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An Eye for MusicPopular Music and the Audiovisual Surreal$
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John Richardson

Print publication date: 2011

Print ISBN-13: 9780195367362

Published to Oxford Scholarship Online: January 2012

DOI: 10.1093/acprof:oso/9780195367362.001.0001

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Concluding Thoughts: Of Liquid Days and Going Gaga

Concluding Thoughts: Of Liquid Days and Going Gaga

Chapter:
(p.282) 8 Concluding Thoughts: Of Liquid Days and Going Gaga
Source:
An Eye for Music
Author(s):

John Richardson

Publisher:
Oxford University Press
DOI:10.1093/acprof:oso/9780195367362.003.0008

The conclusion is divided into four sections: flows, interruptions, technologies and ghosts. Each section addresses issues central to the neosurrealist sensibility as charted in the preceding chapters. Audiovisual flow describes the distinctive impression of emergence that results from an emphasis on sensory qualities combined with unfolding processes of repetition and transformation. Interruption refers to the deconstructive or self-revelatory impulse within neosurrealism. Technologies addresses how digital forms make reference to their technological means of production as well as broadly invoking the “posthuman”; the section on ghosts addresses the dominant affective tone of recent audiovisual forms, which seem to be concerned as much with what has been left behind as what is new or progressive. Rather than melting into air as Marx and Engels contended, the subtitle of the chapter implies that what is solid in contemporary experience might more oppositely be said to dissolve into water.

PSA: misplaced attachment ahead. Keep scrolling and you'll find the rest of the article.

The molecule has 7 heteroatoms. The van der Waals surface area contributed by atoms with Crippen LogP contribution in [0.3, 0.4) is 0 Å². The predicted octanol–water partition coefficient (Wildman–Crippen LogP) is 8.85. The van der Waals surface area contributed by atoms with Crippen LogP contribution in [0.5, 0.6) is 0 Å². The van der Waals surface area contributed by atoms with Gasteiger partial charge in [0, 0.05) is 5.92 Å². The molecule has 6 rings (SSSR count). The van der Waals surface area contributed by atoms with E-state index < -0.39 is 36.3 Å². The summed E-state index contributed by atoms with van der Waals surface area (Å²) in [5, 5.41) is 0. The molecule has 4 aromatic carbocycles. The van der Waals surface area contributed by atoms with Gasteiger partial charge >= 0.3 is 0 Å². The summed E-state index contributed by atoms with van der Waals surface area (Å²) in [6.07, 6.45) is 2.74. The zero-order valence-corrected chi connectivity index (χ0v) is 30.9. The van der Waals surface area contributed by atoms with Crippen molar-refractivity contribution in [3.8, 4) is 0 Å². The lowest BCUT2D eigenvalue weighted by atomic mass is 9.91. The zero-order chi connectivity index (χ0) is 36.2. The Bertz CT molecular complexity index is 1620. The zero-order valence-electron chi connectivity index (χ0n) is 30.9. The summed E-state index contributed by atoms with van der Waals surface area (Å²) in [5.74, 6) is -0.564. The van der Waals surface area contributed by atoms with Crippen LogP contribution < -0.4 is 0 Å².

Keywords:   Flows, interruptions, technologies, ghosts, neosurrealism, deconstruction, posthuman

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